Ergonomics is the science of optimizing an environment for maximum safety and efficiency. In the workplace, emphasizing ergonomics will not only improve your bottom line and boost employee satisfaction, but it will also reduce the number of workers’ compensation insurance claims made as a result of improving safety. Below, we outline several key tips for improving your workplace’s ergonomics.
Tips for Improving Workplace Ergonomics
1. Identify the challenges you face.
Start by narrowing your scope. While numerous ergonomic improvements may be beneficial, you want to focus on the major problem areas first. How do most of your workers’ comp claims occur? How do most injuries occur in general? Are back injuries common? What about slips and falls? Are you at risk of exposure to harmful environments or substances? It’s best to isolate the biggest issues first.
2. Conduct risk assessment.
Starting with the most severe risks, work your way down the list and conduct a thorough risk assessment to determine what solutions could amend (or at least improve) each situation.
One great way to do this is to ask your employees directly: What changes could benefit you and make the work environment safer and more efficient? You can request this information in person, in a formal meeting or with a survey that employees can fill out at their leisure.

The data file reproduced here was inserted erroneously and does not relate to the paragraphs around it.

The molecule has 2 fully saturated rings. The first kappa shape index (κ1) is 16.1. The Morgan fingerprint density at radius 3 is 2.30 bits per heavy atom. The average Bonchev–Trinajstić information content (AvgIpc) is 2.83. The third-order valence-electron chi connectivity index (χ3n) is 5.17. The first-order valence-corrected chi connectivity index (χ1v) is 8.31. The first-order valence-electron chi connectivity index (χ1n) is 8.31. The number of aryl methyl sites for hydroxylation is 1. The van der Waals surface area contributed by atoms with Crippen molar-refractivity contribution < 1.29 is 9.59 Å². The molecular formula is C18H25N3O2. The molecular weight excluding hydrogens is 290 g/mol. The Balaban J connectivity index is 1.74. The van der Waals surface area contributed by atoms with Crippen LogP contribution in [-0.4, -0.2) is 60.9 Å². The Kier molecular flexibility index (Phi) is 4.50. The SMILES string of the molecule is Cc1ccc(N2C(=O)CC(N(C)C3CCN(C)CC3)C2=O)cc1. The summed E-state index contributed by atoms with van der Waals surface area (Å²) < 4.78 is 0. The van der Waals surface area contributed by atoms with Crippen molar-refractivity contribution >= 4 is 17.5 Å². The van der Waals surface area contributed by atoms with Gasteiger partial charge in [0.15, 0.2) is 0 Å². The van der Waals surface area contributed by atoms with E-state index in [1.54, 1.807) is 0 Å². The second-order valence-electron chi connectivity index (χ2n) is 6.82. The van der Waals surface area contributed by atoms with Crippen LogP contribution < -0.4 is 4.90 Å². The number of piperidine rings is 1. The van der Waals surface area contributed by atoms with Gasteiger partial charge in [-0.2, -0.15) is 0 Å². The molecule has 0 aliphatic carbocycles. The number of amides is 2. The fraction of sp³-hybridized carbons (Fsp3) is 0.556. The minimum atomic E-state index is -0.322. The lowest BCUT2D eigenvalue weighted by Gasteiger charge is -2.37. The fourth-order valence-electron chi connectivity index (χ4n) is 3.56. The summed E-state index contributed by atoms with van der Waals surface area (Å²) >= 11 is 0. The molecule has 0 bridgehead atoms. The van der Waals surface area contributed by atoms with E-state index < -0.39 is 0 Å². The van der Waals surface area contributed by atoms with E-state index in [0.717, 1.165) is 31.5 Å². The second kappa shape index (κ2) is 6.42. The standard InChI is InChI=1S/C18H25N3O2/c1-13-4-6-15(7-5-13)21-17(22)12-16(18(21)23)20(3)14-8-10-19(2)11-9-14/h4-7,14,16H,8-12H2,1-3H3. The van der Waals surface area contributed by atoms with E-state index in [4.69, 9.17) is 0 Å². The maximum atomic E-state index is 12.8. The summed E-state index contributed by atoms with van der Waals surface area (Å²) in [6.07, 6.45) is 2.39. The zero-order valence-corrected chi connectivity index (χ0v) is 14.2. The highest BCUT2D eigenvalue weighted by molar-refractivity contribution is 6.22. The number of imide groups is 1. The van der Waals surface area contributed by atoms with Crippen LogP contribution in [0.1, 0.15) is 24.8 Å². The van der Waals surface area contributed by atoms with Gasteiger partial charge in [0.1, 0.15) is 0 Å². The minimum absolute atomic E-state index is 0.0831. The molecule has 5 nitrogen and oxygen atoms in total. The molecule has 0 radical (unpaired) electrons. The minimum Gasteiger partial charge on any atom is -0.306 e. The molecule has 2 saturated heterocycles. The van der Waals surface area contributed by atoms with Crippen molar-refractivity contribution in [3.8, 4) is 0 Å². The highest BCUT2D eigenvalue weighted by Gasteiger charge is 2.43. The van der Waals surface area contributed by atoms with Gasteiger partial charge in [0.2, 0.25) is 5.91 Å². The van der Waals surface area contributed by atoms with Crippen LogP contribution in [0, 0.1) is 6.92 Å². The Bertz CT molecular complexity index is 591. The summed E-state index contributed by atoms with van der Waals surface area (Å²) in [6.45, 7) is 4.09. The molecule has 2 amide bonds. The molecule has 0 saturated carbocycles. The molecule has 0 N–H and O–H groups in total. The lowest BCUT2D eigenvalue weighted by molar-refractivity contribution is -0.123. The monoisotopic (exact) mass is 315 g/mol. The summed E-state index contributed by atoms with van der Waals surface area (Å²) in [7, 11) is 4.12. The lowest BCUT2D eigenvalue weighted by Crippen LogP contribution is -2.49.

3. Implement changes.
It’s possible not all of the improvements you note will be possible right away. That’s okay. Start with the most glaring changes that can be implemented the most rapidly. As soon as you start making improvements to ergonomics, you should start to see a reduction in absences, workplace injuries and workers’ comp claims.
4. Cultivate a strong safety culture within your workplace.
It’s important that your workplace cultivates a proactive safety culture. This means making your employees aware that you care about their safety and the related ergonomics of how your business operates.
Start by holding regular safety seminars and incentivize attendance in any way you can. Additionally, post safety information on the walls, in break rooms, in bathrooms and elsewhere. Hand out safety flyers and send memos if you need to. Finally, create an easy way for employees to make comments or suggestions to you about workplace safety and efficiency. Take these comments and suggestions seriously.
Although improving ergonomics may not have been at the top of your list in terms of reducing workers’ compensation insurance claims, it can certainly make an impactful difference to employee satisfaction, workplace safety and overall insurance costs.